July 1, 2016

Mostly cloudy

Twins 5, Indians 4: Huff’s start not enough

CLEVELAND — If a major league baseball game lasted only four innings, David Huff and the Indians would have been winners Sunday at Progressive Field.



Unfortunately for Huff and the Indians, they had to play five more innings, and that turned them into losers as they dropped a 5-4 decision to the Twins in the series finale.

The Indians led 4-0 before the Twins took the lead for good via a five-run fifth inning that featured an implosion from Huff.

“We came out of the gate really good,” Indians man­ager Manny Acta said. “We had a 4-0 lead and we weren’t able to hold it. It was kind of deflating.”

Huff, who has made two starts since being recalled from Triple-A Columbus, cruised through the first four innings, allowing just two singles and retiring seven straight prior to the fifth.

But the Twins figured him out in the fifth, bring­ing a shocking and emphatic halt to an outing that looked so promising.

Former Indian Jim Thome landed the first big blow, jacking a two-run home run for the Twins’ first runs of the game. A two-run double from Orlando Hudson put Minnesota in front, with Huff walking the next batter and departing in favor of reliever Justin Germano.

“I don’t know (what happened),” said Huff, who allowed six of the first seven hitters he faced in the fifth to reach base. “That fifth inning, I just didn’t have it. I don’t know what the deal was.

“I wasn’t efficient. I wasn’t attacking hitters. I was trying to nibble. It was like two different pitchers pitching out there today.”

“Unfortunately, David had no command of his fastball and pitched behind in the count all day,” Acta said. “You can’t get away with that on this level.”

Though Huff disagreed with Acta’s assessment that he pitched behind all day, a lack of command could be one of the issues plaguing him. Huff began the season with a 1-1 record after working a complete game for his first win of the year April 15. Since then, he has gone 1-10 with a 7.24 ERA and has already pitched himself out of the majors once.

“I still don’t see the fastball command,” Acta said. “That’s the key for him. Whatever the reason is, it hasn’t been good.”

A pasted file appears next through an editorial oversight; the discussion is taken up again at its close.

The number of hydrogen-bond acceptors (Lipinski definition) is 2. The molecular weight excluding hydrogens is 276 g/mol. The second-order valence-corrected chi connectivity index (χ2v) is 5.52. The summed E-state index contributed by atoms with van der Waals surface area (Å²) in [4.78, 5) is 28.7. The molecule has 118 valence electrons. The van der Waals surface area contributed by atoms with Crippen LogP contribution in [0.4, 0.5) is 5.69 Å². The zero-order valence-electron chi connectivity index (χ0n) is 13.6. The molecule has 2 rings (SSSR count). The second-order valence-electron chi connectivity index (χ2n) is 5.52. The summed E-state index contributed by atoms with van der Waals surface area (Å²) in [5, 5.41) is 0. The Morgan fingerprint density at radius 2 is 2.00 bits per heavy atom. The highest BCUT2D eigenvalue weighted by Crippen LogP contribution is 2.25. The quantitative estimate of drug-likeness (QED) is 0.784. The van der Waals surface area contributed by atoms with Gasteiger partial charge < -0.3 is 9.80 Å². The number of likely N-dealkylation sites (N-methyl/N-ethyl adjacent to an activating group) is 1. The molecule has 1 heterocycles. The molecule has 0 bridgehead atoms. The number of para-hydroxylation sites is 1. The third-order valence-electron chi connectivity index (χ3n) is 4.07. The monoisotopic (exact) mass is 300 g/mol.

It was the 578th career homer for Thome, who is still Cleveland’s franchise leader in the category (334). He ranks 10th on the all-time homer list, with the two RBIs he recorded Sunday giving him 1,601 to move him past the Indians’ Nap Lajoie and into sole possession of 31st on the all-time list.

It looked as though the Indians would make quick work of Twins starter Brian Duensing, who began the season as a reliever and was making just his fourth start of the year.

Cleveland scored three times off the left-hander in the first, the last two on Matt LaPorta’s seventh homer of the season, then added another in the second to lead 4-0.

That was the end of the line for the Indians off Duensing, who didn’t allow another run and just four hits over the final 5 1/3 innings of a career-high

7 1/3-inning outing. He retired the side in order three times.

“You always want to add on, but you’ve got to give Duensing credit,” Acta said. “He did what he was supposed to do. He was throwing strikes.”

LaPorta and left fielder Trevor Crowe had six of the Indians’ nine hits. Crowe, who is batting .255 on the season, is hitting .356 (21-for-59) when he plays left field.

The Indians put the wraps on a testing 24-game stretch since the All-Star break, going 13-11 — all against teams with records above .500 (Tigers, Twins, Rays, Yankees, Blue Jays and Red Sox).

According to Acta, it was a positive stint from a last-place team that employs the youngest roster in the majors (eight rookies).

“I’m extremely happy with the way things have gone,” Acta said. “We were really worried about running out these kids against big league clubs with winning records.

“They survived. They deserve a lot of credit.”

Contact Chris Assenheimer at 329-7136 or cassenheimer@chroniclet.com.

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